Susan Crile

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Susan Crile
Born 1942 (1942)
Cleveland, Ohio
Nationality American
Field Painting

Susan Crile (born 1942) is an American painter and printmaker. She has had over 50 solo exhibitions, and her work is in the collections of the Solomon R. Guggenheim Museum, the Metropolitan Museum of Art, the Denver Art Museum, the Brooklyn Museum, the Hirshhorn Museum,[1] the Phillips Collection, and the Cleveland Museum of Art,[2] among others.

Crile was born in Cleveland, Ohio. She is currently a professor at Hunter College in New York City. Crile has also taught at Princeton and New York University.

Works[edit]

According to the biography at Stewart & Stewart (see External links), "Crile is noted for her disturbing and evocative abstracts. Vaguely geometric, planetary and aeronautical shapes and patterns are rendered in thin veils of saturated color often used in eccentric combinations." Many of Crile's abstractions are based on study of oriental rugs and other patterned textiles, somewhat recalling the textile-inspired patternings in the work of Matisse. The art also evokes ceramic pattern designs, as well as natural patternings such as those seen on snake skins. Crile seems to gravitate toward patterns that have been gradually yielded up, so to speak, from the earth - whether in the form of ancient human textile traditions or of reptilian scale coverings. These motifs and colors have a resonance that goes far beyond mere geometric abstraction.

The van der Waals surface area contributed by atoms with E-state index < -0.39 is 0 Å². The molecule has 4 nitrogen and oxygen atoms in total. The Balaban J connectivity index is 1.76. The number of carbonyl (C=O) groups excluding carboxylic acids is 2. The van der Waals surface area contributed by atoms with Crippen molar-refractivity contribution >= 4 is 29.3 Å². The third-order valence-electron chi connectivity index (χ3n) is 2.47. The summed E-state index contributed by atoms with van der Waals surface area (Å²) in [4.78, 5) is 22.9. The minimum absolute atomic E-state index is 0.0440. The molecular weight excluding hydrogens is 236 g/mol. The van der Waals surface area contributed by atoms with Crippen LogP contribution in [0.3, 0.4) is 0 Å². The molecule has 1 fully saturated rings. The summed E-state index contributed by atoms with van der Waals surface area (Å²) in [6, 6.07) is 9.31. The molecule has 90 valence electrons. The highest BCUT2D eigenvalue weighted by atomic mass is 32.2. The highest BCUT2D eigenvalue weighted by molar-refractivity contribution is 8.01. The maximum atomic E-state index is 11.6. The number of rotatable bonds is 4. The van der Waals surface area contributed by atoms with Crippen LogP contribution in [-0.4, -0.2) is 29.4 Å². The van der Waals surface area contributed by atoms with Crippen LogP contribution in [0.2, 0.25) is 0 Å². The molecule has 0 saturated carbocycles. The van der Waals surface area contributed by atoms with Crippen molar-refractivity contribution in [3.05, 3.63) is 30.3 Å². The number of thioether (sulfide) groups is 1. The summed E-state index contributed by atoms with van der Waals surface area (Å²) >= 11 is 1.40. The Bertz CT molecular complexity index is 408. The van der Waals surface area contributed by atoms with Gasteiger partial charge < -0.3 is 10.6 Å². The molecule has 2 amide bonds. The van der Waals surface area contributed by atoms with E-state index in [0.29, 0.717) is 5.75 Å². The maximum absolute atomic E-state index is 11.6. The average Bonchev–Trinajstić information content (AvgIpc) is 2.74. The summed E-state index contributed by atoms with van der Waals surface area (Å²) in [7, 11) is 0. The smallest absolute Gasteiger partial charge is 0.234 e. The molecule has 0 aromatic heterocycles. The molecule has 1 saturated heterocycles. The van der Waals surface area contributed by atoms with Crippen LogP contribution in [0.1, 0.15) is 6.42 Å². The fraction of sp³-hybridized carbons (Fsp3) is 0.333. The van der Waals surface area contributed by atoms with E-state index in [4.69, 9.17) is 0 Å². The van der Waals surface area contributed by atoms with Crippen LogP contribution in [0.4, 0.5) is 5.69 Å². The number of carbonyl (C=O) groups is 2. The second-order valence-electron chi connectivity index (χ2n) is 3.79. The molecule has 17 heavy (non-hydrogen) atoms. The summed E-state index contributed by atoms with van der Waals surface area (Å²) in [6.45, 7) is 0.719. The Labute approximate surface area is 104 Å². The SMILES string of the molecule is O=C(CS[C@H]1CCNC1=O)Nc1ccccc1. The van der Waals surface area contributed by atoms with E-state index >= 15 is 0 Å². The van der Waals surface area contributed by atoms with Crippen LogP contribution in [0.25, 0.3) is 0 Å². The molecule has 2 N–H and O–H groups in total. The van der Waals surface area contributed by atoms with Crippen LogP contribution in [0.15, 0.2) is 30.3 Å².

Crile has also shown a fascination with the aerial view in art. Author Margret Dreikausen (pp. 23–27), discussing Crile's earlier, map-like aerial landscape paintings, writes that "Susan Crile's landscapes may be perceived as abstract paintings, more pattern than image, broken up by line and color" (p. 25).

Other creations are politically charged, such as recent work based on images of torture at Abu Ghraib prison in Iraq after the 2003 U.S. invasion. Many of these images are faceless and rendered in reddish or grayish mud tones and textures, suggestive of clay, slate, or dust (or perhaps the color is, as the New York Times commented, "fecal brown"). The victims themselves are outlined in ghostly white chalk, becoming, in the words of the New York Times review, "spectral icons of martyrdom." [1]

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